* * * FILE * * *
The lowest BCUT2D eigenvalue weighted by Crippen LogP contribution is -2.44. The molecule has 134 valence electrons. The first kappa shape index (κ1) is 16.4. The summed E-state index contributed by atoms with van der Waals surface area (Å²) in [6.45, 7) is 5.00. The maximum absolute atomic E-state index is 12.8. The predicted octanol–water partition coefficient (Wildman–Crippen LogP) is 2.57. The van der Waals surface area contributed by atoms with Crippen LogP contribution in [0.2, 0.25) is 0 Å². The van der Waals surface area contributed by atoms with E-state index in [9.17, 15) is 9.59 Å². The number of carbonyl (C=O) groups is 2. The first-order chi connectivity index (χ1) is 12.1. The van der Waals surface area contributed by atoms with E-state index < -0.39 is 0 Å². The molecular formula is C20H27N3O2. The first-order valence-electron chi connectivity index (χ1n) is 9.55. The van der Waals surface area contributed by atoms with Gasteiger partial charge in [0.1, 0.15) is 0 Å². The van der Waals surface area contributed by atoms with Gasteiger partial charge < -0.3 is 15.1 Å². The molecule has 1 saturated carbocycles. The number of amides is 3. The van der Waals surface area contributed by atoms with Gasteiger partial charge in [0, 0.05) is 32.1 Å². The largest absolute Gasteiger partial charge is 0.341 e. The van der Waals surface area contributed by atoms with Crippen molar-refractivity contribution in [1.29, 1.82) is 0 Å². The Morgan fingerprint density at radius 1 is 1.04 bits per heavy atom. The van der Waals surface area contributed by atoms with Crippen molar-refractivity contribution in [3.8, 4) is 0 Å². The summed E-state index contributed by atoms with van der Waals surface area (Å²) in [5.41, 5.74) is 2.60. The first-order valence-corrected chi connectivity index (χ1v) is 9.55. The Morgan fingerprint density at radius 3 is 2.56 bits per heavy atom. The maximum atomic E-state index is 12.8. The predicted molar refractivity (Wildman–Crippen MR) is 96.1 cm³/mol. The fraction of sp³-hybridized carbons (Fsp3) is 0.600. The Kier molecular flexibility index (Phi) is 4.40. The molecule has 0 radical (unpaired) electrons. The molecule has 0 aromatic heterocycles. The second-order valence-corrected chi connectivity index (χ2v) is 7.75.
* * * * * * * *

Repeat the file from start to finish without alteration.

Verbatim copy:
The lowest BCUT2D eigenvalue weighted by Crippen LogP contribution is -2.44. The molecule has 134 valence electrons. The first kappa shape index (κ1) is 16.4. The summed E-state index contributed by atoms with van der Waals surface area (Å²) in [6.45, 7) is 5.00. The maximum absolute atomic E-state index is 12.8. The predicted octanol–water partition coefficient (Wildman–Crippen LogP) is 2.57. The van der Waals surface area contributed by atoms with Crippen LogP contribution in [0.2, 0.25) is 0 Å². The van der Waals surface area contributed by atoms with E-state index in [9.17, 15) is 9.59 Å². The number of carbonyl (C=O) groups is 2. The first-order chi connectivity index (χ1) is 12.1. The van der Waals surface area contributed by atoms with E-state index < -0.39 is 0 Å². The molecular formula is C20H27N3O2. The first-order valence-electron chi connectivity index (χ1n) is 9.55. The van der Waals surface area contributed by atoms with Gasteiger partial charge in [0.1, 0.15) is 0 Å². The van der Waals surface area contributed by atoms with Gasteiger partial charge < -0.3 is 15.1 Å². The molecule has 1 saturated carbocycles. The number of amides is 3. The van der Waals surface area contributed by atoms with Gasteiger partial charge in [0, 0.05) is 32.1 Å². The largest absolute Gasteiger partial charge is 0.341 e. The van der Waals surface area contributed by atoms with Crippen molar-refractivity contribution in [1.29, 1.82) is 0 Å². The Morgan fingerprint density at radius 1 is 1.04 bits per heavy atom. The van der Waals surface area contributed by atoms with Crippen molar-refractivity contribution in [3.8, 4) is 0 Å². The summed E-state index contributed by atoms with van der Waals surface area (Å²) in [5.41, 5.74) is 2.60. The first-order valence-corrected chi connectivity index (χ1v) is 9.55. The Morgan fingerprint density at radius 3 is 2.56 bits per heavy atom. The maximum atomic E-state index is 12.8. The predicted molar refractivity (Wildman–Crippen MR) is 96.1 cm³/mol. The fraction of sp³-hybridized carbons (Fsp3) is 0.600. The Kier molecular flexibility index (Phi) is 4.40. The molecule has 0 radical (unpaired) electrons. The molecule has 0 aromatic heterocycles. The second-order valence-corrected chi connectivity index (χ2v) is 7.75.